Farmers, fishermen complain about pollution in Tshwane rivers, dams
Share this article:
Pretoria - Farmers and fishermen reliant on Tshwane’s rivers for water supply, irrigation and fishing have claimed that the City of Tshwane’s poor management of its sewerage sites continues to rob them of their daily livelihoods.
The residents said this was due to the fact that the water was heavily polluted with debris, alien plants and worst of all, raw sewage.
Farmer Theunis Vogel whose farm is located in Vastfontein, adjacent to the Rooiwal Waste Water Works treatment plant, said since 2015 he had been unable to produce any safe products for human consumption.
He said, however, the problem had started as far back as 2005.
Vogel said since the dark raw sludge was dumped into the nearby dams and wetlands, it had filtered through the ground resulting in him being unable to produce any maize or beans. In fact, he said, he had lost seven crops over the years to the tune of R3 million as a result.
“I took my entire pension money trying to get rid of this stuff and recuperate the soil and I have nothing else to give. By the looks of things, it would take close to 25 years before this is properly addressed”
Vogel said he even enlisted the services of an independent specialist to assess the ground and provide a preliminary report of the degradation of his farm following the regular and severe pollution stemming from Rooiwal.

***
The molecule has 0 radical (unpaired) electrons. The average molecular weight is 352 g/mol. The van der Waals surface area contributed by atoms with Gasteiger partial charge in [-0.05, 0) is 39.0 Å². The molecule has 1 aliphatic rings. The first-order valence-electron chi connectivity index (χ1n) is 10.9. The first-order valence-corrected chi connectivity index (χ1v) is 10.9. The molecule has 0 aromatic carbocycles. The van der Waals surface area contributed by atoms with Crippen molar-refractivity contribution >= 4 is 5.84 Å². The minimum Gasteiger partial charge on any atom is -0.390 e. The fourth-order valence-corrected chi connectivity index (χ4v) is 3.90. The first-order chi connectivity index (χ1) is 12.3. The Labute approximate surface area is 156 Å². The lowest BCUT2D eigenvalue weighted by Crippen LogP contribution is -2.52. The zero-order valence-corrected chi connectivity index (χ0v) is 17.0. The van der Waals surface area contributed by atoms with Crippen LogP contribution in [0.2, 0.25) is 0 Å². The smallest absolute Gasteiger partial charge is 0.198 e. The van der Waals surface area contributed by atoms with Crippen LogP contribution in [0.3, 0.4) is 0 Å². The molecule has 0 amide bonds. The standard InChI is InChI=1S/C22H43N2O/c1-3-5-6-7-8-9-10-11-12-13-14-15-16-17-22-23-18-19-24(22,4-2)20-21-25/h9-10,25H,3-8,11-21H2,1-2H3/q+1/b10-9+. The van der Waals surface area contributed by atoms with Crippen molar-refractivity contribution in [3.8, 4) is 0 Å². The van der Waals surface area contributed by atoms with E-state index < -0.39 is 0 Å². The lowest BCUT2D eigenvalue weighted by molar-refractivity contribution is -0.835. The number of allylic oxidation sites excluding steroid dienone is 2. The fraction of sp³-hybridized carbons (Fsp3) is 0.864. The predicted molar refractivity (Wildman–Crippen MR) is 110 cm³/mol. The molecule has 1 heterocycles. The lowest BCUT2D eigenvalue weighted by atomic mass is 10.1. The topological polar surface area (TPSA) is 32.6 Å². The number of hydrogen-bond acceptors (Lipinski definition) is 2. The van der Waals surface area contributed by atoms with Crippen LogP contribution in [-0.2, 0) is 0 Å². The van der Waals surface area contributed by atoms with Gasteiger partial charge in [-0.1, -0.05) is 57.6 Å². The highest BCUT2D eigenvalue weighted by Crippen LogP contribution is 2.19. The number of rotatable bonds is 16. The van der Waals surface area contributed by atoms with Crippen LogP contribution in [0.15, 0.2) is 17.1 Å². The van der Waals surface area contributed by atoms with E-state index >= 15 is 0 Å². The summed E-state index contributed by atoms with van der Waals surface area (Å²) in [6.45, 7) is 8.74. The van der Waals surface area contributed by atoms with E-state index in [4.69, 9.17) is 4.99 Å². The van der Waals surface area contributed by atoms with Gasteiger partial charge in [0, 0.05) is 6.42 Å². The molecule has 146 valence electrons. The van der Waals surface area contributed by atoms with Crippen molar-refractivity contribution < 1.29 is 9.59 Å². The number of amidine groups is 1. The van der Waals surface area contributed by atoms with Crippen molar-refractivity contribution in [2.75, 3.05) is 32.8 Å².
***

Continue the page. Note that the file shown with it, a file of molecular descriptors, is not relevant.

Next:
According to the report, the lands in Vastfontein had undergone degradation due to elevated organic matter present that leads to the presence of organisms including e.coli.
“The viability of crop production is severely curtailed by the physical and chemical constraints posed by the constant water quality pollution challenges. In addition, community health considerations weigh heavily when the health risks of polluted, contaminated and infected produce are taken into account,” it is stated in the report.
Meanwhile, fishermen at Roodeplaat dam said they, too, had noticed the unmistakable stench of sewage filtering through the dam water.
Joe Venter said he had been fishing for 15 years, and came to realise that things were not up to par with the water quality of the dams.
Venter said December time was the worst, as going into the dam to set up his tools or collect his catch for the day, he could immediately smell that they were literally swimming in raw sewage.
“The fish are still here but you would not want to eat them or even try to spend the day out with family near these dams anymore. We know that there is sewage running through here without a shadow of a doubt.”
Venter said he often visited Roodeplaat and the Bon Accord dam, which was the worst by far in terms of pollution and stench.
“This river’s water quality is appalling and I honestly feel sorry for those who catch these fish to eat because they’d have been swimming in our faeces. My only consolation is that we only catch them as a hobby,” said Michael Evans, another fisherman.
Last March, inspectors from the Departmental of Environmental Affairs also found that the City of Tshwane wastewater treatment works were the highest contributor to the pollution of rivers and dams in the capital.
According to the department, they were highly polluted with sewage.
A report compiled by departmental inspectors indicated that metro sites were running (at) overcapacity and often off-line due to cable theft.
They indicated that sites such as Rooiwal, had a plethora of problems, with the Apies River severely affecting the purification capacity of the Temba water treatment plant.
The Baviaanspoort site had, according to the department, also affected the Pienaars River and Roodeplaat Dam, as well as the purification capacity of the Roodeplaat water treatment plant.
The inspectors also found a general lack of compliance with on-site environmental authorisations conditions and licences.